Veterans

August 9, 2012

Vets gather at Arlington to mark 70th anniversary of Guadalcanal

Tags:
by J.D. Leipold
Army News
Army photograph by J.D. Leipold
Guadalcanal Marine Elmer Hawkins reflects on what took place 70 years ago on Aug. 7, 1942, when he served in the pivotal six-month battle campaign in the south Pacific. Hawkins serves as president of the Guadalcanal Campaign Veterans Association which recognizes all Marines, Soldiers, Sailors and Coast Guardsmen who served in the campaign.

Guadalcanal Marine Elmer Hawkins reflects on what took place 70 years ago on Aug. 7, 1942, when he served in the pivotal six-month battle campaign in the south Pacific. Hawkins serves as president of the Guadalcanal Campaign Veterans Association which recognizes all Marines, Soldiers, Sailors and Coast Guardsmen who served in the campaign.

Seventy years after the Aug. 7, 1942, start to what would be a brutal, six-month-long battle over an island in the South Pacific, veterans of Guadalcanal gathered at Arlington National Cemetery to pay respects to their fellow Marines, soldiers, sailors and Coast Guardsmen.

Fifteen members of the Guadalcanal Campaign Veterans Association, or GCVA, gathered in the cemetery’s amphitheater for a roll call of those known and to recognize the unknown battle buddies who had passed away over the last year. In their 80s and 90s now, the veterans were accompanied to the event by wives, sons, daughters, grandchildren and friends.

“We want to honor all participants of Guadalcanal, those who perished in the air, sea and land and those who came home, raised families, started careers and have since passed,” said GCVA’s national secretary, Gerald Mohn Jr., whose father had served with the 1st Marine Division on Guadalcanal. “We think it’s important that these men be honored for their sacrifice, they are the greatest generation.”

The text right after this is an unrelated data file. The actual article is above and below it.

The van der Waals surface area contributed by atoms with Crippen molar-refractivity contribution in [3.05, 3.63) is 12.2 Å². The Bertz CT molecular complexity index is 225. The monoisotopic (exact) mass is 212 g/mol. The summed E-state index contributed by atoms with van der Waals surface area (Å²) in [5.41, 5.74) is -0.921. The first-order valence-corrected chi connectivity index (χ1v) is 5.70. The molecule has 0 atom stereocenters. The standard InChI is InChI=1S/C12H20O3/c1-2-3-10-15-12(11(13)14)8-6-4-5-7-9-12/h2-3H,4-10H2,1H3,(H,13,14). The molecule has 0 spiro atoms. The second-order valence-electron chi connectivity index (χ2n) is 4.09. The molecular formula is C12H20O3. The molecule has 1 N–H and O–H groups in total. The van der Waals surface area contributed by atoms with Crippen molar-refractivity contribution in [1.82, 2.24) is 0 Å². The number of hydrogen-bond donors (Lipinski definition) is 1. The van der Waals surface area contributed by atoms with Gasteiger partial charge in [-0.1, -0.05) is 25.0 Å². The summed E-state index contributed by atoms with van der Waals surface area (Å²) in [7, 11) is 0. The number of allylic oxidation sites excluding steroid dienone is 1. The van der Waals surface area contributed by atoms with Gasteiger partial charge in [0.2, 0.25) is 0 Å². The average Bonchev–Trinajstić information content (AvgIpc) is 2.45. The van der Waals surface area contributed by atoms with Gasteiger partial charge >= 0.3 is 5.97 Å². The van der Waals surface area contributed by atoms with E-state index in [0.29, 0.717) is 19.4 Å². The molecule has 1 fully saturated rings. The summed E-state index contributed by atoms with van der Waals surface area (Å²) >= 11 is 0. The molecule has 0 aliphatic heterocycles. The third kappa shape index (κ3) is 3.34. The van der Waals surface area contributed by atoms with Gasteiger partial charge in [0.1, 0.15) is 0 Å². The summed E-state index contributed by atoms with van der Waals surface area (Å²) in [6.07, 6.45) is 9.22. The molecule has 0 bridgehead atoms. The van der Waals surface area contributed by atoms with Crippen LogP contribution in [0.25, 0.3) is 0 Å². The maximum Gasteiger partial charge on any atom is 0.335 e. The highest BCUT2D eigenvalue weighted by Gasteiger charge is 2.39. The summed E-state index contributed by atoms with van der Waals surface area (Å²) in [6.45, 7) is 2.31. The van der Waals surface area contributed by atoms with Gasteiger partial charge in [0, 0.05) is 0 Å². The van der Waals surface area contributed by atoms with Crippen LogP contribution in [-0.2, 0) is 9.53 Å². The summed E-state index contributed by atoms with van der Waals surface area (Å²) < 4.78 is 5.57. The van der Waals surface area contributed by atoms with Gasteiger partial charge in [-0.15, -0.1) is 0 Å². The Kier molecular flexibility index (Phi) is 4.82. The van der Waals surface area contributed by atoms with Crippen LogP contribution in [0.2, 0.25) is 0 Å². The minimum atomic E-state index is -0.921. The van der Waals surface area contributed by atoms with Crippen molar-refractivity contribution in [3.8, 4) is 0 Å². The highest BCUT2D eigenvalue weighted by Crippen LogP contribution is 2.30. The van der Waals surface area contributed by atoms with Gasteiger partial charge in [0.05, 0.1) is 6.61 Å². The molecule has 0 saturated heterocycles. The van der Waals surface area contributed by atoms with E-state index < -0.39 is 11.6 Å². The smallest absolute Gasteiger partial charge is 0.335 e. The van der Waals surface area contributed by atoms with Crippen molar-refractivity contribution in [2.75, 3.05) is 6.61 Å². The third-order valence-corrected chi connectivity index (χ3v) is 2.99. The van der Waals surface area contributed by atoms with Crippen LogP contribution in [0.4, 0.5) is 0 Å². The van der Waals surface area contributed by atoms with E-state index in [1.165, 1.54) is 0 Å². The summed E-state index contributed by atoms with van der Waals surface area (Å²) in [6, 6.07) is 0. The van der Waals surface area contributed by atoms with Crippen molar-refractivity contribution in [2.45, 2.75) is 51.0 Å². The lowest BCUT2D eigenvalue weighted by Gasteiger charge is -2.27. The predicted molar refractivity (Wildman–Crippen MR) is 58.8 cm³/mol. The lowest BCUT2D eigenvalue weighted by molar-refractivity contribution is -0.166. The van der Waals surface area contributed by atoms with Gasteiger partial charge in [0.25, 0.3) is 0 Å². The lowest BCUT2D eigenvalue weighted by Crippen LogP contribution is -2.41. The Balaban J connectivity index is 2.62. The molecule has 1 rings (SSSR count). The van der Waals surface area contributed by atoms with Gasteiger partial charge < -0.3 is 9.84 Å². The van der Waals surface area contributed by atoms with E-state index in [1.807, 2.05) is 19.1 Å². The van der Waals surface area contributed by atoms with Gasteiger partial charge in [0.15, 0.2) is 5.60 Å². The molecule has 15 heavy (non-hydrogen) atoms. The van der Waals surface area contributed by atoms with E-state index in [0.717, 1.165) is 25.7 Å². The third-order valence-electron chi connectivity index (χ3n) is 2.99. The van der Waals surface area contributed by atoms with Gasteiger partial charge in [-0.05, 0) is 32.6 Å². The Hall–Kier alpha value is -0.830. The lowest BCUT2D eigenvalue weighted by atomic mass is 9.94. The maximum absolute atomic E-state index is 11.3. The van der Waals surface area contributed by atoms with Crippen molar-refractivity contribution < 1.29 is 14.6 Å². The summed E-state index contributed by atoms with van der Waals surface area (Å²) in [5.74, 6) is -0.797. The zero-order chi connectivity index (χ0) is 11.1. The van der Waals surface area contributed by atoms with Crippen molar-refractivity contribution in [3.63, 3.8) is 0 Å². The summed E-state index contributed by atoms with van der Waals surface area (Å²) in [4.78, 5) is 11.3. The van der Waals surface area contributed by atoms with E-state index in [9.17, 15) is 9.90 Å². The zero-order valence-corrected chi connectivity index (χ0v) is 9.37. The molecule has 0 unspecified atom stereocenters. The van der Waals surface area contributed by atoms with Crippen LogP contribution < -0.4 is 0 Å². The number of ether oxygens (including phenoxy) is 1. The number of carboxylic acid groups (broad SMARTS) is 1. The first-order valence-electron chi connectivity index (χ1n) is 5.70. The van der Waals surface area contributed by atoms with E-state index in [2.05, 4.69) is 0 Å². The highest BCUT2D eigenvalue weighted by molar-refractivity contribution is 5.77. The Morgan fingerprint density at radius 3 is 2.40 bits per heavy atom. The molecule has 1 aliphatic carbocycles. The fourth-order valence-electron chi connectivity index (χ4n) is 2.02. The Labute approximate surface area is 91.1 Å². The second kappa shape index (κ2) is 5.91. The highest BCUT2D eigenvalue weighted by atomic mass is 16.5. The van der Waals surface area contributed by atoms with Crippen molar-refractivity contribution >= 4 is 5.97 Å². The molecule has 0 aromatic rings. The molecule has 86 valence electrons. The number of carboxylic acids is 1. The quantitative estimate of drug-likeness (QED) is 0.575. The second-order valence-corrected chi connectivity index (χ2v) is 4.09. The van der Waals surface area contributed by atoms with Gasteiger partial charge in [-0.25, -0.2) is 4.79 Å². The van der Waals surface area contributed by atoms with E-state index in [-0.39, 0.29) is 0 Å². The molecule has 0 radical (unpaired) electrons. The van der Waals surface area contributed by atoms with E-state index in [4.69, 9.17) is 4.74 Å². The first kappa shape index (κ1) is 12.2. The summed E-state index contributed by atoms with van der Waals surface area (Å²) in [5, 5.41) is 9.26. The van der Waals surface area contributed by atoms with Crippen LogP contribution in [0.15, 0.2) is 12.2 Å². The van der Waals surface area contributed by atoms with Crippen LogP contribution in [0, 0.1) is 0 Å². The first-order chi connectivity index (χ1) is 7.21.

U.S. Marines rest in the field on Guadalcanal, circa August-December 1942.

Nicholas Schlosser, of the Marine Corps History Division, discussed the significance of the Guadalcanal Campaign to the eventual Allied victory over Imperial Japanese forces in the Pacific.

“I would say Guadalcanal was no less than the turning point of the war in the Pacific theater,” Schlosser said. “There were very few battles in the war that were fought equally on air, land and sea that hang in the balance for so long. The battle was six months, and up until mid-November, if not December, there were still concerns that the Allies might not win.”

Schlosser said it was the determination of Allied forces that made Guadalcanal a decisive battle in the Allie’s favor.

“It was really through the fortitude and courage of all those fighting on the island, at sea and in the air around the island, that enabled the Allies to achieve victory and advance,” he added. “It no longer was a question of will the Allies win the war; it became a matter of when will Japan lose the war and how long until surrender.”

Master sergeant stripes on his green campaign vest, William J. Hanusek, was just 21 when he found himself on Guadalcanal as a medic with the 164th Infantry Regiment of the Americal Division. Hanusek was one of 15 members of the Guadalcanal Campaign Veterans Association who commemorated at Arlington National Cemetery the 70th anniversary of the south Pacific battle that raged from Aug. 7, 1942 until Feb. 9, 1943.

The invasion force to hit the beaches on Aug. 7, 1942, was made up of about 16,000 Marines which would later swell to a force of 60,000 joint service personnel, including Soldiers from the 164th Infantry Regiment of the Americal Division. The participating Allied forces there included forces from Australia, New Zealand, the United Kingdom, the British Solomon Islands, Tonga and Fiji.

A soldier’s story

One of those American soldiers at Guadalcanal included William J. Hanusek, of Mt. Pleasant, Penn. When he turned 21, Hanusek found himself drafted while in the process of enlisting.

He wanted to be a bulldozer or crane operator, but during processing into the Army, he was asked if he’d had any special training under his belt.